One of the conflicts triggered the self-doubt that I haven't felt in a long time. I felt financial hardship when my employer decided to terminate me due to legal liability in how I stood up to their illegal actions. Taking the advice given and still seeing no results on the increase of sales on my books, I began to feel that same sense of vulnerability when faced with my previous financial hardship, which engaged self-doubt and insecurity again, which enabled my survival instincts and began the defense process. But subconsciously, I knew I had the solution. I was just too vested into the fear that the same things that happened before were going to happen again. As you read yesterday, the initial distraction is what made me break away a little from falling into a completely hopeless state. Which had me develop an action plan that helped map out what I was going to do next. That helped me regain rationality, eliminate self-doubt, and hold myself accountable to assure I would avoid being in the same situation and follow through to secure the event from repeating itself. Before gaining self-efficacy, I would solely depend on the best-case scenario, wish it to exist, and have me take no recourse if the results didn't work in my favor, which not only led to disappointment and self-doubt. But also had me settle for something less than what my hard work through life should I deserved much more. Not because I deserve a break. Because I was always willing to put the work into anything I was devoted to.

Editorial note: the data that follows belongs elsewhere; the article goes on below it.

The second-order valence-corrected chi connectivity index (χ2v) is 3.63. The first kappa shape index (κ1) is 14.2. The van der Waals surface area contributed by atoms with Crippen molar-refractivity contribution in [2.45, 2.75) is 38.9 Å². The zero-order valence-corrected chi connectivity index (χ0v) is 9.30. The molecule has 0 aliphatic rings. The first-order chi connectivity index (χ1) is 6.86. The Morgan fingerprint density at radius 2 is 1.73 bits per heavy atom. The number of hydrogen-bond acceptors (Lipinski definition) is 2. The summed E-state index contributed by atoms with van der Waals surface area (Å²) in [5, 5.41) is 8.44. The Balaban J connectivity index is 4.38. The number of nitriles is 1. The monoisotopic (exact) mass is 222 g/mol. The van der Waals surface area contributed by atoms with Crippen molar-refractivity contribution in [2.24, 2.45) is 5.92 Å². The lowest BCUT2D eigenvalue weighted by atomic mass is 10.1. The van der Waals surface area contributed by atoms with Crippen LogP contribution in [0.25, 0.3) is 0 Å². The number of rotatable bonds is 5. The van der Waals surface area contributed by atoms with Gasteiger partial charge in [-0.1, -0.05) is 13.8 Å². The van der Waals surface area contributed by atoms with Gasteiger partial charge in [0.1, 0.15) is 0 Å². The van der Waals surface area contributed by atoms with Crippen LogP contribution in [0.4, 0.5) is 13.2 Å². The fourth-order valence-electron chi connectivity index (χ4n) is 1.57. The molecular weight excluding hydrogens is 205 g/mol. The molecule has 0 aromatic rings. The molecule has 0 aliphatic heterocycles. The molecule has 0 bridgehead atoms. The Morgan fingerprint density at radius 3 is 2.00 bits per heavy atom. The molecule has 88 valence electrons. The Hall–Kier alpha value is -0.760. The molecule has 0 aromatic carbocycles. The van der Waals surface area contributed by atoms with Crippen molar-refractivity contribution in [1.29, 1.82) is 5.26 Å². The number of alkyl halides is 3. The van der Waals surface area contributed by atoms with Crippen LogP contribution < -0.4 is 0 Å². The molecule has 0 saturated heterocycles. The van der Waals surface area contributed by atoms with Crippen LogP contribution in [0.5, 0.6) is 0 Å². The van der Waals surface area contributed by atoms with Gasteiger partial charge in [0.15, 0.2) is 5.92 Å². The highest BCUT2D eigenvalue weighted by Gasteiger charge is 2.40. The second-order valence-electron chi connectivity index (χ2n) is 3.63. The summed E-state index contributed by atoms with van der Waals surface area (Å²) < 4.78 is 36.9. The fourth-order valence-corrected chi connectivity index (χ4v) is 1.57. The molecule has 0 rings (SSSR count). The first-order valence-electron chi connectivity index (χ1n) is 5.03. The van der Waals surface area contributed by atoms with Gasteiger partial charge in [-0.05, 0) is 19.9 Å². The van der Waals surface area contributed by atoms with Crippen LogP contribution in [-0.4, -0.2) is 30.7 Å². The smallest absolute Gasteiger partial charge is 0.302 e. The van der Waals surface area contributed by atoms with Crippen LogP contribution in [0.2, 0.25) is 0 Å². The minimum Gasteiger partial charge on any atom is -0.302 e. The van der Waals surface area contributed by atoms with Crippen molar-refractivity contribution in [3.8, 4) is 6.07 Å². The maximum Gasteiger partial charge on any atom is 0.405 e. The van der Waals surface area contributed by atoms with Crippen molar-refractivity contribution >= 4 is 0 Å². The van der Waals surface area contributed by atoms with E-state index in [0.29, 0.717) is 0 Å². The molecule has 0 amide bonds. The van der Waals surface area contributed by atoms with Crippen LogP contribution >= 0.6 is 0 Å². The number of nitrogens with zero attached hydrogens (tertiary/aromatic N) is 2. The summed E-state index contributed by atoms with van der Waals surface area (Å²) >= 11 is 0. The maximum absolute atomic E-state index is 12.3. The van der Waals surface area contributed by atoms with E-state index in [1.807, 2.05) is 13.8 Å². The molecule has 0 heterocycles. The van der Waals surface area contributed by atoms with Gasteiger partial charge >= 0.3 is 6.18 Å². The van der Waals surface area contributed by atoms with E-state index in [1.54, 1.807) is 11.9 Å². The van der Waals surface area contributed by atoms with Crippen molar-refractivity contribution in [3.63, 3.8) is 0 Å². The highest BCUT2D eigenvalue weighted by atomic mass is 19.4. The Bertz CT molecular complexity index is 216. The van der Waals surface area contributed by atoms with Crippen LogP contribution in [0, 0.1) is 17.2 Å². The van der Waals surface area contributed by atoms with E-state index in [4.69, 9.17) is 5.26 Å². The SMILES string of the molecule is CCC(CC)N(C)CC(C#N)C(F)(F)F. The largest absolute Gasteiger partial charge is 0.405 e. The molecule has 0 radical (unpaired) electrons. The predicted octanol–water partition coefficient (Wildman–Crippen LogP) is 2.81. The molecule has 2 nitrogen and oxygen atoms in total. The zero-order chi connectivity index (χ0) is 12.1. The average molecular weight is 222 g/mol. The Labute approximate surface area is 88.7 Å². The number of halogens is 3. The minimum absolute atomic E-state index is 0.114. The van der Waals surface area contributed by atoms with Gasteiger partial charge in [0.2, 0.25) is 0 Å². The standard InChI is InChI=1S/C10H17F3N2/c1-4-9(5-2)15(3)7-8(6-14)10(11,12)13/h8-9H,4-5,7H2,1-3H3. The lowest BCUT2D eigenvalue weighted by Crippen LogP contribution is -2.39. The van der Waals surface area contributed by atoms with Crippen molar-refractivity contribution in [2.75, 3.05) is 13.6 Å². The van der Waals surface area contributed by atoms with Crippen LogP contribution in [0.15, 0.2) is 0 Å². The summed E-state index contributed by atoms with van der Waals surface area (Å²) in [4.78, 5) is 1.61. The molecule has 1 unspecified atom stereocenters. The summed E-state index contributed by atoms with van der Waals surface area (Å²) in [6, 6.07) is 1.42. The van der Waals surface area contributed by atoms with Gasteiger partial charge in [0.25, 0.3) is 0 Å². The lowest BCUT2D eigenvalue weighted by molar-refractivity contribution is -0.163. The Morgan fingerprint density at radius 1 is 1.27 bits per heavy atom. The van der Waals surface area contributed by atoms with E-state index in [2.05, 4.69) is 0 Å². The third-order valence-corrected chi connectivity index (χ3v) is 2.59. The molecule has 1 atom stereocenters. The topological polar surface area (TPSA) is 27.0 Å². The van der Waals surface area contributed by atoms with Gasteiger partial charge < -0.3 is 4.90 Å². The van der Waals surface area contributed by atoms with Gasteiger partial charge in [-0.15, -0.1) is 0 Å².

Gaining control by creating an action plan